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I am running out of ideas here. I have a piece of code adapted from http://thetechnofreak.com/technofreak/keylogger-visual-c/ to convert keycodes to unicode chars. It works fine in all situations except when you try to run the 32-bit version from 64-bit Windows. For some reason pKbd->pVkToWcharTable keeps returning NULL. I have tried __ptr64 as well as explicitly specifying SysWOW64 and System32 for the kbd dll path. I have found several items across the internet referring to this exact or very similar problem but I cannot seem to get any of the solutions to work (See: KbdLayerDescriptor returns NULL at 64bit architecture) The following is my test code that was compiled with mingw-32 on Windows XP (gcc -std=c99 Wow64Test.c) and then executed on Windows 7 64-bit. On Windows XP I am getting a valid pointer, however on Windows 7 I am getting NULL.

***Update: So it looks like the problems I am having are due to mingw not implementing __ptr64 correctly as the sizeof operation gives 4 bytes instead of the 8 bytes given by visual studio. So the real solution would be figuring out a way to make the size of KBD_LONG_POINTER dynamic or at least 64-bits but I am not sure if thats possible. Any ideas?

#include <windows.h>
#include <stdio.h>

#define KBD_LONG_POINTER __ptr64
//#define KBD_LONG_POINTER

typedef struct {
    BYTE Vk;
    BYTE ModBits;
} VK_TO_BIT, *KBD_LONG_POINTER PVK_TO_BIT;

typedef struct {
    PVK_TO_BIT pVkToBit;
    WORD wMaxModBits;
    BYTE ModNumber[];
} MODIFIERS, *KBD_LONG_POINTER PMODIFIERS;

typedef struct _VK_TO_WCHARS1 {
    BYTE VirtualKey;
    BYTE Attributes;
    WCHAR wch[1];
} VK_TO_WCHARS1, *KBD_LONG_POINTER PVK_TO_WCHARS1;

typedef struct _VK_TO_WCHAR_TABLE {
    PVK_TO_WCHARS1 pVkToWchars;
    BYTE nModifications;
    BYTE cbSize;
} VK_TO_WCHAR_TABLE, *KBD_LONG_POINTER PVK_TO_WCHAR_TABLE;

typedef struct {
    DWORD dwBoth;
    WCHAR wchComposed;
    USHORT uFlags;
} DEADKEY, *KBD_LONG_POINTER PDEADKEY;

typedef struct {
    BYTE vsc;
    WCHAR *KBD_LONG_POINTER pwsz;
} VSC_LPWSTR, *KBD_LONG_POINTER PVSC_LPWSTR;

typedef struct _VSC_VK {
    BYTE Vsc;
    USHORT Vk;
} VSC_VK, *KBD_LONG_POINTER PVSC_VK;

typedef struct _LIGATURE1 {
    BYTE VirtualKey;
    WORD ModificationNumber;
    WCHAR wch[1];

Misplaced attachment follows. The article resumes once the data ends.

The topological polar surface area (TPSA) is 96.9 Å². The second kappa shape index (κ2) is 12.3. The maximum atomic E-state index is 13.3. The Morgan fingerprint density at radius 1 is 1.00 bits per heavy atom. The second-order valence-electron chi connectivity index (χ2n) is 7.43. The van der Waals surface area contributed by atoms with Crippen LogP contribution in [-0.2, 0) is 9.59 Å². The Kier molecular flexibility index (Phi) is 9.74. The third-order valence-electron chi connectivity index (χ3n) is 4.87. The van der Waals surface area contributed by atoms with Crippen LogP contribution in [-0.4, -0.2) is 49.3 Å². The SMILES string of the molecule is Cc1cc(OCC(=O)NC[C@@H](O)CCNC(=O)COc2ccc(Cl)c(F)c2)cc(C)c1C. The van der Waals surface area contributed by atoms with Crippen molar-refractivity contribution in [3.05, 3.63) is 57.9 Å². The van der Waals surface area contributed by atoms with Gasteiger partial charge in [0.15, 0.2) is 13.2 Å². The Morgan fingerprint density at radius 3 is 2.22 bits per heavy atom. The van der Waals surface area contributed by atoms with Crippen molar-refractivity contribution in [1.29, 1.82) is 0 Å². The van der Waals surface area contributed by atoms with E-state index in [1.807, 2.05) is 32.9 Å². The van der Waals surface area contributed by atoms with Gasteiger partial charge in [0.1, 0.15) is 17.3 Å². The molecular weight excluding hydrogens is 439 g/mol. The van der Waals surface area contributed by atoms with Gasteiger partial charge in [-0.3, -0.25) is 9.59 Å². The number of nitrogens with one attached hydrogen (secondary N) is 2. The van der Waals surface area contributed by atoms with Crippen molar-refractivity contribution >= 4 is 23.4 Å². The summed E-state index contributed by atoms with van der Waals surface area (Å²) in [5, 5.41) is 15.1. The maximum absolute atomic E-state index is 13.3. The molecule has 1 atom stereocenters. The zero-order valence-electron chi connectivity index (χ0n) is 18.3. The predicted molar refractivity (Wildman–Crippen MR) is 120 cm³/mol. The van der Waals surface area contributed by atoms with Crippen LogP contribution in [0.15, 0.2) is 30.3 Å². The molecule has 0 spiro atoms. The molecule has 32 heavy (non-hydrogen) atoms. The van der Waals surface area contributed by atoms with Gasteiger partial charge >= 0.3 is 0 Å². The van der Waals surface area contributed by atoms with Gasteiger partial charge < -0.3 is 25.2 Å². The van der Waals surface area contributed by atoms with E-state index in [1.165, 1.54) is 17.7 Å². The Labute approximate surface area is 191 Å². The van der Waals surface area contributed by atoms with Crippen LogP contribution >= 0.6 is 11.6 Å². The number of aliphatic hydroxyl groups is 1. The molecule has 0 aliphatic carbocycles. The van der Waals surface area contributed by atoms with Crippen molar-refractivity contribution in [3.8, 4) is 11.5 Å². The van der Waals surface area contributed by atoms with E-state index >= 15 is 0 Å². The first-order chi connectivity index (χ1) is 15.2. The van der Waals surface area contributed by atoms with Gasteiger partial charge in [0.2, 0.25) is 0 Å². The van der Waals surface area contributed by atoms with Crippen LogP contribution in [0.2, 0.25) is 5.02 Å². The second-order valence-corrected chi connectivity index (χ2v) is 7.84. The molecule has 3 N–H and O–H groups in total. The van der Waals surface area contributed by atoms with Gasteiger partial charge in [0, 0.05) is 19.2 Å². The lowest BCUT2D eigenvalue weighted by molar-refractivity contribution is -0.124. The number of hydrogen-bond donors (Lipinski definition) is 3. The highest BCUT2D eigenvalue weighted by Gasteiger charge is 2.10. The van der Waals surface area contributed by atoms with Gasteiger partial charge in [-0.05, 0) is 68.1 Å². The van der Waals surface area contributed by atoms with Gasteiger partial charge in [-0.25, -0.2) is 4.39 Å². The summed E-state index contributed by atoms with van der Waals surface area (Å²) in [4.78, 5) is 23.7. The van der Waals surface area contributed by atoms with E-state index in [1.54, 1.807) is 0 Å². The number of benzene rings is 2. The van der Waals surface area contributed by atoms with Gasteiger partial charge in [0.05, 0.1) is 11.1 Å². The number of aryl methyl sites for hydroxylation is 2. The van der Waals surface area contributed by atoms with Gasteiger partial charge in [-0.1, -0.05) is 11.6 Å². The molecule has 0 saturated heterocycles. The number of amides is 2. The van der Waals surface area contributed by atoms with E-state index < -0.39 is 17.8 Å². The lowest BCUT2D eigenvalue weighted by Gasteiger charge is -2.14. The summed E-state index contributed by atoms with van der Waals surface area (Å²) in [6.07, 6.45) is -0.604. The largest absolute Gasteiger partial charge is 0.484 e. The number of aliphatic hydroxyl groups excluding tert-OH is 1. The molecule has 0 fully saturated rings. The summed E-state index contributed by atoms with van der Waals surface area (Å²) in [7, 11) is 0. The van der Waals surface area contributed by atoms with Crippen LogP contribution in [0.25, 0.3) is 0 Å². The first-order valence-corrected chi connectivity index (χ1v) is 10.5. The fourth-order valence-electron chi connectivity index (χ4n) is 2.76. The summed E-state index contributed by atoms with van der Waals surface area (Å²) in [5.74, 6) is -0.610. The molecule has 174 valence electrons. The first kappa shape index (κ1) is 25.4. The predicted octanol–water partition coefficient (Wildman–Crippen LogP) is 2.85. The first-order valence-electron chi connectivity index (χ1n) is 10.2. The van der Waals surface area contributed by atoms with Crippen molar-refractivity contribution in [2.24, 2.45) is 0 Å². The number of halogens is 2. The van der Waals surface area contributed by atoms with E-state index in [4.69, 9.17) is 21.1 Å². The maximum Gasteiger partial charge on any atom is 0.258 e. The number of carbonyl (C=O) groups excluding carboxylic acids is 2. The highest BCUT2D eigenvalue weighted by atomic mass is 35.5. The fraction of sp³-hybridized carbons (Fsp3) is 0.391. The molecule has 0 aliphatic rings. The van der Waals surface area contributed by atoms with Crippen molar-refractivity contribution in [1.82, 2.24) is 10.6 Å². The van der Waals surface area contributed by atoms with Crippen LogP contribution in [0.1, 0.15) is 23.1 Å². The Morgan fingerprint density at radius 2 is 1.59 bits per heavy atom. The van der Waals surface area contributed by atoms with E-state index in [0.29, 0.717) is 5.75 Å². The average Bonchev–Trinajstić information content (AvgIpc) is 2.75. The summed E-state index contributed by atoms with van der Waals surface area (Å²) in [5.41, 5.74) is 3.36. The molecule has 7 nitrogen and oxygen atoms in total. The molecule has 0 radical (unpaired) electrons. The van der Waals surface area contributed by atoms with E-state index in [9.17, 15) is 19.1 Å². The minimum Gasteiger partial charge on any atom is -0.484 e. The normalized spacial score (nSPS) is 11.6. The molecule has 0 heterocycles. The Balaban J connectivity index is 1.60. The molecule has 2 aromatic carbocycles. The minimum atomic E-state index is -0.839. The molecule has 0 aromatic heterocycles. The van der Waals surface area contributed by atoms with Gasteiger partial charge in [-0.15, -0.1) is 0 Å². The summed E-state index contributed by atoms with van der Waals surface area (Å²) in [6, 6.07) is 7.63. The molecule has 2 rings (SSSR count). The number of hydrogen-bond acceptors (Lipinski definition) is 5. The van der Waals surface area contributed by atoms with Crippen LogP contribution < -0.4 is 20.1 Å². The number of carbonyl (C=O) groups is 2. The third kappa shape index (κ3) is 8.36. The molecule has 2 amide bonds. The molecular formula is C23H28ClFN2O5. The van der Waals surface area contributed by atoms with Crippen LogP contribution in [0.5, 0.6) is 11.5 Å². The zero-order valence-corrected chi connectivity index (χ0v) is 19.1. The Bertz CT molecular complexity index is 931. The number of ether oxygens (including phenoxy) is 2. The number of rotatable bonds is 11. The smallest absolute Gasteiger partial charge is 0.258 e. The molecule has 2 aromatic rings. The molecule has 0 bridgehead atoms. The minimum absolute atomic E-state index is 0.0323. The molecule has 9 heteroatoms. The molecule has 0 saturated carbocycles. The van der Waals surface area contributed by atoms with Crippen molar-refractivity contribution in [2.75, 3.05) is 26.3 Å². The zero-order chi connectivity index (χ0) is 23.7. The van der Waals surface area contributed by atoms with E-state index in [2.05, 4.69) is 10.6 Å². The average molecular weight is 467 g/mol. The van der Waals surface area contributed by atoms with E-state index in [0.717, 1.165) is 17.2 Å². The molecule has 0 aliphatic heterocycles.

} LIGATURE1, *KBD_LONG_POINTER PLIGATURE1;

typedef struct tagKbdLayer {
    PMODIFIERS pCharModifiers;
    PVK_TO_WCHAR_TABLE pVkToWcharTable;
    PDEADKEY pDeadKey;
    PVSC_LPWSTR pKeyNames;
    PVSC_LPWSTR pKeyNamesExt;
    WCHAR *KBD_LONG_POINTER *KBD_LONG_POINTER pKeyNamesDead;
    USHORT *KBD_LONG_POINTER pusVSCtoVK;
    BYTE bMaxVSCtoVK;
    PVSC_VK pVSCtoVK_E0;
    PVSC_VK pVSCtoVK_E1;
    DWORD fLocaleFlags;
    BYTE nLgMax;
    BYTE cbLgEntry;
    PLIGATURE1 pLigature;
    DWORD dwType;
    DWORD dwSubType;
} KBDTABLES, *KBD_LONG_POINTER PKBDTABLES;


typedef PKBDTABLES(CALLBACK *KbdLayerDescriptor) (VOID);

int main() {
    PKBDTABLES pKbd;
    HINSTANCE kbdLibrary = NULL;

    //"C:\\WINDOWS\\SysWOW64\\KBDUS.DLL"
    //"C:\\WINDOWS\\System32\\KBDUS.DLL"
    kbdLibrary = LoadLibrary("C:\\WINDOWS\\SysWOW64\\KBDUS.DLL");

    KbdLayerDescriptor pKbdLayerDescriptor = (KbdLayerDescriptor) GetProcAddress(kbdLibrary, "KbdLayerDescriptor");

    if(pKbdLayerDescriptor != NULL) {
        pKbd = pKbdLayerDescriptor();

        printf("Is Null? %d 0x%X\n", sizeof(pKbd->pVkToWcharTable), pKbd->pVkToWcharTable);
    }

    FreeLibrary(kbdLibrary);
    kbdLibrary = NULL;
}
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1 Answer 1

up vote 3 down vote accepted

It might be late for you, but here is a solution for anyone having the same problem. This demo and incomplete explanation helps, but only works in Visual Studio: http://www.codeproject.com/Articles/439275/Loading-keyboard-layout-KbdLayerDescriptor-in-32-6

The pointers in the structures in kbd.h all have the KBD_LONG_POINTER macro, which is defined as *__ptr64* on 64 bit operating systems. In Visual Studio, this makes the pointers take up 8 bytes instead of the usual 4 of 32 bit programs. Unfortunately in MinGW, *__ptr64* is defined to not do anything.

As written in the linked explanation, the KbdLayerDescriptor function returns pointers differently on 32 bit and 64 bit Windows. The size of pointers seem to depend on the operating system and not on the running program. Actually, the pointers are still 4 bytes on a 64 bit operating system for a 32 bit program, but in VS, the __ptr64 keyword lies that they are not.